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Players with the best luck in 2005

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Following up on my work on balls-in-play from the other day, I noticed that a few Brewers were notably unlucky or lucky compared to their career numbers. Usually that's a sign that they'll bounce back to their averages the following year--not such a good sign for Brady Clark or Geoff Jenkins.

So, first, I wanted to see how extreme the lucky Brewers were, relative to the rest of the league. The following table shows the 28 or so "luckiest" hitters in 2005, based on the difference between their batting average on balls in play (H/BIP) in 2005 and their career average. I limited this study to those with 250+ ABs in '05, and 1300+ ABs in their career, including 2005. You'll have to trust me for the moment, but suffice it to say that these guys are very unlikely to repeat their high H/BIP next year. Here's the list:

2005 BIP Overperformers
First Last Team 05 H/BIP Car H/BIP Diff
Kenny Lofton PHI .373 .327 0.046
Jeff Conine FLO .354 .315 0.039
Mike Cameron NYN .340 .302 0.038
Tony Graffanino XXX .342 .305 0.037
Carlos Guillen DET .358 .322 0.036
Juan Encarnacion FLO .332 .298 0.034
Adam Kennedy LAA .348 .315 0.033
Abraham Nunez SLN .326 .294 0.032
Brian Roberts BAL .341 .309 0.032
Royce Clayton ARI .333 .302 0.031
Johnny Damon BOS .338 .307 0.031
Miguel Tejada BAL .316 .287 0.029
Alex Gonzalez FLO .313 .284 0.029
Derrek Lee CHN .343 .315 0.028
Toby Hall TBA .301 .273 0.028
Pat Burrell PHI .336 .310 0.026
Brandon Inge DET .311 .285 0.026
Alex Gonzalez TBA .316 .290 0.026
Ramon Hernandez SDN .297 .272 0.025
Nick Johnson WAS .329 .305 0.024
Placido Polanco XXX .333 .309 0.024
Michael Young TEX .354 .330 0.024
Alex Rodriguez NYA .347 .323 0.024
Carlos Delgado FLO .332 .311 0.021
Geoff Jenkins MIL .347 .326 0.021
Brady Clark MIL .319 .300 0.019
Jason LaRue CIN .323 .304 0.019
Matt Lawton PIT .300 .281 0.019
Juan Castro MIN .283 .264 0.019

Wait just one minute, stat boy.
Now, I can hear people arguing already--how do we know these players are "lucky?" Couldn't they have gained better control over balls in play? Didn't Brady improve his hitting skills? I wondered those same things, and since I clearly like to play with data, I decided to look a bit further into a bit.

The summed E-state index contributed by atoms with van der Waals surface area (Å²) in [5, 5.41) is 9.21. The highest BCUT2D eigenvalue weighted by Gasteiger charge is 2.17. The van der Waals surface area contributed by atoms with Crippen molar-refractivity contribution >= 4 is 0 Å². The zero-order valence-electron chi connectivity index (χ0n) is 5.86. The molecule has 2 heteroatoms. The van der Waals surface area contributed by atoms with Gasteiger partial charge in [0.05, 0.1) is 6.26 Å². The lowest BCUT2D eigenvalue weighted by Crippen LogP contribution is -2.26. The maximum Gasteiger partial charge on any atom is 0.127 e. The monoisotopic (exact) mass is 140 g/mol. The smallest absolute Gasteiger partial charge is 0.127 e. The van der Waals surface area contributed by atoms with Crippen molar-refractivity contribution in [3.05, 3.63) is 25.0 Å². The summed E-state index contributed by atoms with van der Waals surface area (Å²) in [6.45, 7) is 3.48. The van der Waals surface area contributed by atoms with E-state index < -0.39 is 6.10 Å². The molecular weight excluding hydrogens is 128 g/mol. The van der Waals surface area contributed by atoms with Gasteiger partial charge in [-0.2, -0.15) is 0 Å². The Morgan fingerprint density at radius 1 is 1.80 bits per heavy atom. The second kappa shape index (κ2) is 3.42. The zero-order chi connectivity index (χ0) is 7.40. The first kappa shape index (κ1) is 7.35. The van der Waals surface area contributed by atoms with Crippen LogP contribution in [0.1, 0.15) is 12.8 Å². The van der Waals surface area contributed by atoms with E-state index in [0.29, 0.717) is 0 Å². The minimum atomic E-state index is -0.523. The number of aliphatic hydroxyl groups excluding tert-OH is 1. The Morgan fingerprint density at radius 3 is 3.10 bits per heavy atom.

The next (and last) table is the same thing, only for players after the 2004 season. Since we know how those players did in 2005, we can see whether any of them maintained their new, higher H/BIP level. So in addition to 2004 and career (up to 2004) H/BIP stats, I also include 2004 and 2005 batting averages:

2004 BIP Overperformers
First Last Team 04 H/BIP Car H/BIP Diff 04 AVG 05 AVG
Eli Marrero ATL .361 .273 0.088 .320 .159
J.T. Snow SFN .365 .301 0.064 .327 .275
Jason Varitek BOS .372 .308 0.064 .296 .281
Melvin Mora BAL .371 .317 0.054 .340 .283
Terrence Long SDN .343 .294 0.049 .295 .279
Ivan Rodriguez DET .373 .324 0.049 .334 .276
Erubiel Durazo OAK .367 .319 0.048 .321 .237
B.J. Surhoff BAL .338 .292 0.046 .309 .257
Royce Clayton COL .343 .300 0.043 .279 .270
Jerry Hairston BAL .327 .285 0.042 .303 .261
Julio Franco ATL .373 .333 0.04 .309 .275
Gregg Zaun TOR .313 .275 0.038 .269 .251
Mark Bellhorn BOS .364 .326 0.038 .264 .118
Ichiro Suzuki SEA .399 .362 0.037 .372 .303
Javy Lopez BAL .344 .307 0.037 .316 .278
Jack Wilson PIT .330 .294 0.036 .308 .257
David Bell PHI .308 .273 0.035 .291 .248
Adrian Beltre LAN .325 .291 0.034 .334 .255
Carlos Guillen DET .348 .316 0.032 .318 .320
Ryan Klesko SDN .328 .300 0.028 .291 .248
Cesar Izturis LAN .316 .288 0.028 .288 .257
Tony Womack SLN .334 .307 0.027 .307 .249
Gary Matthews TEX .317 .291 0.026 .275 .255
Mark Kotsay OAK .333 .308 0.025 .314 .280
Raul Ibanez SEA .327 .303 0.024 .304 .280
Miguel Cairo NYA .320 .296 0.024 .292 .251
Adam Dunn CIN .321 .297 0.024 .266 .247
Barry Bonds SFN .310 .287 0.023 .362 .286
Jeromy Burnitz COL .304 .281 0.023 .283 .258
Michael Barrett CHN .299 .277 0.022 .287 .276

Bad news for Kenny Lofton fans
In other words, very good BIP luck (relative to the player's career) is more or less unsustainable. Based on this small sample, anyway. (I'm pondering doing this project justice and going back through a few decades of stats--if I do, you'll see it here first.) 29 of the top 30 BIP-luckiest hitters in 2004 saw their batting averages go down in 2005--many of them quite substantially. The only one who didn't--Carlos Guillen--may have established a higher level of skill somehow, but it's far more likely that he just got lucky two years running. His .358 H/BIP in 2005 is among the league leaders, and while he might be expected to maintain a H/BIP above league average, he'll probably come back to earth next year.

The moral of this story is twofold. First, I'm more thrilled than ever that we were never considering signing Kenny Lofton. Second, I'm afraid we should expect slightly less production from Brady Clark and Geoff Jenkins next year--unless, of course, they up their HR or walk totals to offset the likely decrease in H/BIP.

Tomorrow I'll look at the flip side of H/BIP--players who were notably unlucky relative to their career totals in 2004 and 2005. Sneak preview: it's not the mirror image of what I've said above...not even close.